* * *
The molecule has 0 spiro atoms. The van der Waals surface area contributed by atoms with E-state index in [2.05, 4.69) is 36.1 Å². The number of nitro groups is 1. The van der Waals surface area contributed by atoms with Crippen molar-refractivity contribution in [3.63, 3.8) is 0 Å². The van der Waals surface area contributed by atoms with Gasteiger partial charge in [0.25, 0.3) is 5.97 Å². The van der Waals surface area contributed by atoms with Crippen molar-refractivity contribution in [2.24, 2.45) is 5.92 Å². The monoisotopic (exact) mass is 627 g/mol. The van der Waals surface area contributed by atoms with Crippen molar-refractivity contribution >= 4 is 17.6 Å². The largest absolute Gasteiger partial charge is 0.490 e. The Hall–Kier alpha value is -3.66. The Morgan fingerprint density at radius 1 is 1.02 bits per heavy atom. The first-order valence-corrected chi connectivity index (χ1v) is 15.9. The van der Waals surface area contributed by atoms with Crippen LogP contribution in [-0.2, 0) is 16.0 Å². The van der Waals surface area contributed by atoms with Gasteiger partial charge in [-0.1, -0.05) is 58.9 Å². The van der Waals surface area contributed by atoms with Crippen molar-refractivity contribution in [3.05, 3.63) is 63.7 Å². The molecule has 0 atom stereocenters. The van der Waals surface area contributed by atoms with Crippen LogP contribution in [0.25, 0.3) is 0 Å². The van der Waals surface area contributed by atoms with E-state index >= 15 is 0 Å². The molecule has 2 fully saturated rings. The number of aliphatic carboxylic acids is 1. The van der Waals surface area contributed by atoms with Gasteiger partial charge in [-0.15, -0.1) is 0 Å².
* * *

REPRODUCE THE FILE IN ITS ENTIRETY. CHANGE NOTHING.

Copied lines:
The molecule has 0 spiro atoms. The van der Waals surface area contributed by atoms with E-state index in [2.05, 4.69) is 36.1 Å². The number of nitro groups is 1. The van der Waals surface area contributed by atoms with Crippen molar-refractivity contribution in [3.63, 3.8) is 0 Å². The van der Waals surface area contributed by atoms with Gasteiger partial charge in [0.25, 0.3) is 5.97 Å². The van der Waals surface area contributed by atoms with Crippen molar-refractivity contribution in [2.24, 2.45) is 5.92 Å². The monoisotopic (exact) mass is 627 g/mol. The van der Waals surface area contributed by atoms with Crippen molar-refractivity contribution >= 4 is 17.6 Å². The largest absolute Gasteiger partial charge is 0.490 e. The Hall–Kier alpha value is -3.66. The Morgan fingerprint density at radius 1 is 1.02 bits per heavy atom. The first-order valence-corrected chi connectivity index (χ1v) is 15.9. The van der Waals surface area contributed by atoms with Crippen LogP contribution in [-0.2, 0) is 16.0 Å². The van der Waals surface area contributed by atoms with Gasteiger partial charge in [-0.1, -0.05) is 58.9 Å². The van der Waals surface area contributed by atoms with Crippen molar-refractivity contribution in [3.05, 3.63) is 63.7 Å². The molecule has 0 atom stereocenters. The van der Waals surface area contributed by atoms with Crippen LogP contribution in [0.25, 0.3) is 0 Å². The van der Waals surface area contributed by atoms with E-state index >= 15 is 0 Å². The molecule has 2 fully saturated rings. The number of aliphatic carboxylic acids is 1. The van der Waals surface area contributed by atoms with Gasteiger partial charge in [-0.15, -0.1) is 0 Å².